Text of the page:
For most of us roof replacement is an event that only happens once or twice in a lifetime. That leads to many commonly misunderstood facts about the process. If a roof replacement is in your near future, we invite you to get the answers to the most common questions homeowners ask us during the free estimate process.
What Are Visible Signs I Need a New Roof?
Cracked, curling, missing, or loose shingles are evidence that your roof is at the end of its lifespan. A roof leak can also act as evidence that roof replacement is necessary. Many times, hail damage also creates the need for a new roof.
My Roof is Leaking; Does That Mean I Need a New One?
While a leaky roof can signal that a new roof is needed, it doesn’t always mean that is the case. For example, a roof leak can be a red flag that your roof’s flashing needs replacement. This is often the case when a roofing contractor reuses preexisting flashing on a new roof. However, if a reputable roofing contractor verifies that hail damage is the origin of your roof leaks, a new roof is a must.
Go Behind the Scenes on a Twin Cities Roof Installation by Lindus Construction:
How Long Should a Roof Last?
There’s no hard and fast answer to this question because of the factors involved. GAF, the nation’s largest manufacturer of asphalt shingles offers roofs that are accompanied with a 50-year, non-prorated warranty that covers both labor and materials. However, this warranty is voided if the installing contractor fails to adhere to GAF’s stringent specifications. Cheaper builder grade roofs have lesser lifespans, proving the point that you do get what you pay for. Cedar shake roofs can have a lifespan of less than a decade if not properly maintained. When it comes to metal roofs, the industry’s premier metal roofs can have a lifespan of up to 50 years, though the finish warranty is typically no more than 35 years.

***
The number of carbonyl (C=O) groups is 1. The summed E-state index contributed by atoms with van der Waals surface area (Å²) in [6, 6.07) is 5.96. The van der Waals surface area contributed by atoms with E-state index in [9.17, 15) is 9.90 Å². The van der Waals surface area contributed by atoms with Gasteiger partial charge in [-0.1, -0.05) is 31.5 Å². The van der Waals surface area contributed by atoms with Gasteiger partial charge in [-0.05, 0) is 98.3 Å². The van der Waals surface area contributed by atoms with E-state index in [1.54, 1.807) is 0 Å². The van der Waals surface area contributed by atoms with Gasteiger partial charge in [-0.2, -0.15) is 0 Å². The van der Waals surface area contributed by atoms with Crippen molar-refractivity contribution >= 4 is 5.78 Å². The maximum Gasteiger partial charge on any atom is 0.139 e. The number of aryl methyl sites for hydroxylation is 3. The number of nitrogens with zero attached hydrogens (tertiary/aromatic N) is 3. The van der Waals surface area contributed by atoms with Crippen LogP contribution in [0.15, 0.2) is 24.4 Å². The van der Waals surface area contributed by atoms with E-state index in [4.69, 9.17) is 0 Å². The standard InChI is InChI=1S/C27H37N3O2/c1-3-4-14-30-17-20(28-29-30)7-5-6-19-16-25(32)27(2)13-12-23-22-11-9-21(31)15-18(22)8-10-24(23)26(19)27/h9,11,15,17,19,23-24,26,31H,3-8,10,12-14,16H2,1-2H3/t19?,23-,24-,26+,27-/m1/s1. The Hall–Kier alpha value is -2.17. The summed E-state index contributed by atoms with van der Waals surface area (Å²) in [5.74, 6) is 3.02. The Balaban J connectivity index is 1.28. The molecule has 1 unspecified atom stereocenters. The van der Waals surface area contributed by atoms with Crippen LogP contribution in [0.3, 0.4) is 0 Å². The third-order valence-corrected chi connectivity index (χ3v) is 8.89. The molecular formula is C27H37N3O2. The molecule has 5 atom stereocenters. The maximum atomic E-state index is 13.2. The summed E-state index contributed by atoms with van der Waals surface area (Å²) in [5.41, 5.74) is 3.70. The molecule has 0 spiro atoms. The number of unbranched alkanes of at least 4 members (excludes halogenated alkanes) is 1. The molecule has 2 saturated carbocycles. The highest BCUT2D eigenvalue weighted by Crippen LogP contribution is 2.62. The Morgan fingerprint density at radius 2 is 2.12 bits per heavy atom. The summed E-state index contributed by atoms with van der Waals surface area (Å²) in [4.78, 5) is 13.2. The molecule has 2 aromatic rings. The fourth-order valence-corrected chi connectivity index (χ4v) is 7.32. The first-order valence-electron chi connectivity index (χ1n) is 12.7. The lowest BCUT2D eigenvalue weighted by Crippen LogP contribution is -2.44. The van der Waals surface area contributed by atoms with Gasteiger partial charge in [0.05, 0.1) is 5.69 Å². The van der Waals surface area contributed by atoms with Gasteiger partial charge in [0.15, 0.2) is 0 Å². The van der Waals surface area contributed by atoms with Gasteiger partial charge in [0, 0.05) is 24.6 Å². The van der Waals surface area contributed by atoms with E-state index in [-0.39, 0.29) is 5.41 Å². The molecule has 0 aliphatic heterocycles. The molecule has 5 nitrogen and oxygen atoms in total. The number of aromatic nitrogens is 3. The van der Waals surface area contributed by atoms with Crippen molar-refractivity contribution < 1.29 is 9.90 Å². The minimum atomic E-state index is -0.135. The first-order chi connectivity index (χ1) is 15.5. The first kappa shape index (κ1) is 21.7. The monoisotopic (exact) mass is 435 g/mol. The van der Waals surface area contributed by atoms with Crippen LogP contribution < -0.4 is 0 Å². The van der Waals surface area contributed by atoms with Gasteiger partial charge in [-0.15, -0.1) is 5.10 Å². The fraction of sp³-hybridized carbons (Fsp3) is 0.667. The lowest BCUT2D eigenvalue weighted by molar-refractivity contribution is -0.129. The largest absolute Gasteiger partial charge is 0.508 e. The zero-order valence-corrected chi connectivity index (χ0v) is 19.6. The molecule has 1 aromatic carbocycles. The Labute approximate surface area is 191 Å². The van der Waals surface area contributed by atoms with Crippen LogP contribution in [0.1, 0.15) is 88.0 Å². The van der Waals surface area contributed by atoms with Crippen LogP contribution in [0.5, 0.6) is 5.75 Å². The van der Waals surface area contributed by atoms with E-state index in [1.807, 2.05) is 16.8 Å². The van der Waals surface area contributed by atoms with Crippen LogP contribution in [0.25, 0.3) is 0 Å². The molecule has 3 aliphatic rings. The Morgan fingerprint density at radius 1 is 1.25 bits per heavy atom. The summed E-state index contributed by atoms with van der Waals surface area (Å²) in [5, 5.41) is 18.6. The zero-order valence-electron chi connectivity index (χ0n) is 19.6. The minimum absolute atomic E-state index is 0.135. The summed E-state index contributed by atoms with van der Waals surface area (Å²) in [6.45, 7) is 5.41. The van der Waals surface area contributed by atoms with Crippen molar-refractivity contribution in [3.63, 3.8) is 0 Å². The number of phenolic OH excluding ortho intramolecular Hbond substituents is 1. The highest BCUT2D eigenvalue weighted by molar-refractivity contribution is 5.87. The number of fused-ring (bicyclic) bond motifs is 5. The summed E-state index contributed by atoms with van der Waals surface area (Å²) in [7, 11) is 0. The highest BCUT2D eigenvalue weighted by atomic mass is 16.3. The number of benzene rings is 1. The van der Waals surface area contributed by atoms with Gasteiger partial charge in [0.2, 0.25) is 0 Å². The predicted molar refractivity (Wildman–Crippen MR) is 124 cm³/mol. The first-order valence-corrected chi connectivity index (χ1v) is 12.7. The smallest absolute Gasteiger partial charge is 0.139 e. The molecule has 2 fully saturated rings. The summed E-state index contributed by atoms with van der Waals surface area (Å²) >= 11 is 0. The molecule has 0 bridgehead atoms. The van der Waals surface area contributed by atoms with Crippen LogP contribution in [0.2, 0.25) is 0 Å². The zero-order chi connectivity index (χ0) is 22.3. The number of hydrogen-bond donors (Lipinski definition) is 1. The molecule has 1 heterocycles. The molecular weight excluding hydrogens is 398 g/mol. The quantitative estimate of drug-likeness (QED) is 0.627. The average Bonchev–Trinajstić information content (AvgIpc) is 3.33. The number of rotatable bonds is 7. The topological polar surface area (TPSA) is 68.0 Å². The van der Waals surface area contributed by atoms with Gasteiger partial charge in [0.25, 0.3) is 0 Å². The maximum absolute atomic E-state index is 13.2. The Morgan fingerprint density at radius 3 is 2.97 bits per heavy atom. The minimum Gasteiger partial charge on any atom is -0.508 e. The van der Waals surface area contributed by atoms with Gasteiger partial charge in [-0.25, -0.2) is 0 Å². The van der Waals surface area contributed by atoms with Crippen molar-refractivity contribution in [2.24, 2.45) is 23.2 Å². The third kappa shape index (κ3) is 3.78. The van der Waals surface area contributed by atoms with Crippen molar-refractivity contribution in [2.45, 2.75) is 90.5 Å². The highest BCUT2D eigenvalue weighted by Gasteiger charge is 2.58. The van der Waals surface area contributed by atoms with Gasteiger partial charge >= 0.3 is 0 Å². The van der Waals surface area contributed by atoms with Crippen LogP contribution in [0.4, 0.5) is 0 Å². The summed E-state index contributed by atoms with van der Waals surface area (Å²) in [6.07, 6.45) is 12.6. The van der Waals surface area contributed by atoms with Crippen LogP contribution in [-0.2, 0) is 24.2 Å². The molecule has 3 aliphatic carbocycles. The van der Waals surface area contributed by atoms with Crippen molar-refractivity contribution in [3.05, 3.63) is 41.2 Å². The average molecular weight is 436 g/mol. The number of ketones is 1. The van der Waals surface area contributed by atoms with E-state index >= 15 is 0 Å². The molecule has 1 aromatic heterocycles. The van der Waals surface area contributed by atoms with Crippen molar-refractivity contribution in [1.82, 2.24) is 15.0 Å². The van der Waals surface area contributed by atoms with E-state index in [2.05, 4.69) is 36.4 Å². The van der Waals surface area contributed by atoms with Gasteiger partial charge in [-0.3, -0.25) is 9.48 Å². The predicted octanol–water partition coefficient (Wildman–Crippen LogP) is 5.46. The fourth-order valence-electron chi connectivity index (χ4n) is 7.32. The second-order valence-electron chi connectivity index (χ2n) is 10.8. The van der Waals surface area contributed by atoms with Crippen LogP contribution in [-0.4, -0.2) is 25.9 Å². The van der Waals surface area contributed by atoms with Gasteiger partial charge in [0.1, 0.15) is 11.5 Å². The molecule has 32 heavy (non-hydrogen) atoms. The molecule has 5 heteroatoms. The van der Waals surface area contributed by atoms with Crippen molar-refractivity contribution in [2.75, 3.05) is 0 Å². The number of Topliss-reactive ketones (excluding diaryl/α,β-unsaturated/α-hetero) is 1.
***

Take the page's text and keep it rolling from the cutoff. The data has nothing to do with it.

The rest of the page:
I Need A New Roof. Does My Homeowners’ Insurance Policy Cover That?
In one word, sometimes. In the event that a natural disaster occurs, your insurance policy should cover roof replacement. Common examples include hail, hurricanes, wildfires, and falling trees. However, if your roof requires replacement due to its lifespan being exhausted, the replacement cost is the responsibility of the homeowner.
My Roof’s Shingles Are Curling. Why Is This Happening?
There are two likely reasons that your roof’s shingles are curling. The first is that your roof’s levels of ventilation is incorrect, and moisture and heat are being trapped in the attic, wreaking havoc on your shingles. Shingles can also curl when a roofing contractor installs new shingles on top of old ones, rather than tearing off the first layer. Defective products, old shingles or improper shingle installation can also be reasons roof shingles curl.